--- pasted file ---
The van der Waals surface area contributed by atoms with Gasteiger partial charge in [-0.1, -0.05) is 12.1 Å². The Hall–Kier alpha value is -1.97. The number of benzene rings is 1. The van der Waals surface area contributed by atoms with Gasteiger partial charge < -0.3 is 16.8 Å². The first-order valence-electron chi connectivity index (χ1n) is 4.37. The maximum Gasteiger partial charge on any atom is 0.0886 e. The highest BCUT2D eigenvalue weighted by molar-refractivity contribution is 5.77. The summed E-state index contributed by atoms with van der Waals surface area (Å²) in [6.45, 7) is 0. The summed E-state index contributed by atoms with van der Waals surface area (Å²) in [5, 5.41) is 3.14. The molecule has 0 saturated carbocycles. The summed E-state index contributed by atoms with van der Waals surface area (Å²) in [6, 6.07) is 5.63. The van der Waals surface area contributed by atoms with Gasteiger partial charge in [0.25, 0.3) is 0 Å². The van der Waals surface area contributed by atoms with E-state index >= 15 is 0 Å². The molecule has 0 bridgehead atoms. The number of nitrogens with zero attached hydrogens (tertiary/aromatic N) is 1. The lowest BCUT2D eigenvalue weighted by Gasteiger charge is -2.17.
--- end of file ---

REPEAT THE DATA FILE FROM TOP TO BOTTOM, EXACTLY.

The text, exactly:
The van der Waals surface area contributed by atoms with Gasteiger partial charge in [-0.1, -0.05) is 12.1 Å². The Hall–Kier alpha value is -1.97. The number of benzene rings is 1. The van der Waals surface area contributed by atoms with Gasteiger partial charge < -0.3 is 16.8 Å². The first-order valence-electron chi connectivity index (χ1n) is 4.37. The maximum Gasteiger partial charge on any atom is 0.0886 e. The highest BCUT2D eigenvalue weighted by molar-refractivity contribution is 5.77. The summed E-state index contributed by atoms with van der Waals surface area (Å²) in [6.45, 7) is 0. The summed E-state index contributed by atoms with van der Waals surface area (Å²) in [5, 5.41) is 3.14. The molecule has 0 saturated carbocycles. The summed E-state index contributed by atoms with van der Waals surface area (Å²) in [6, 6.07) is 5.63. The van der Waals surface area contributed by atoms with Gasteiger partial charge in [0.25, 0.3) is 0 Å². The van der Waals surface area contributed by atoms with E-state index >= 15 is 0 Å². The molecule has 0 bridgehead atoms. The number of nitrogens with zero attached hydrogens (tertiary/aromatic N) is 1. The lowest BCUT2D eigenvalue weighted by Gasteiger charge is -2.17.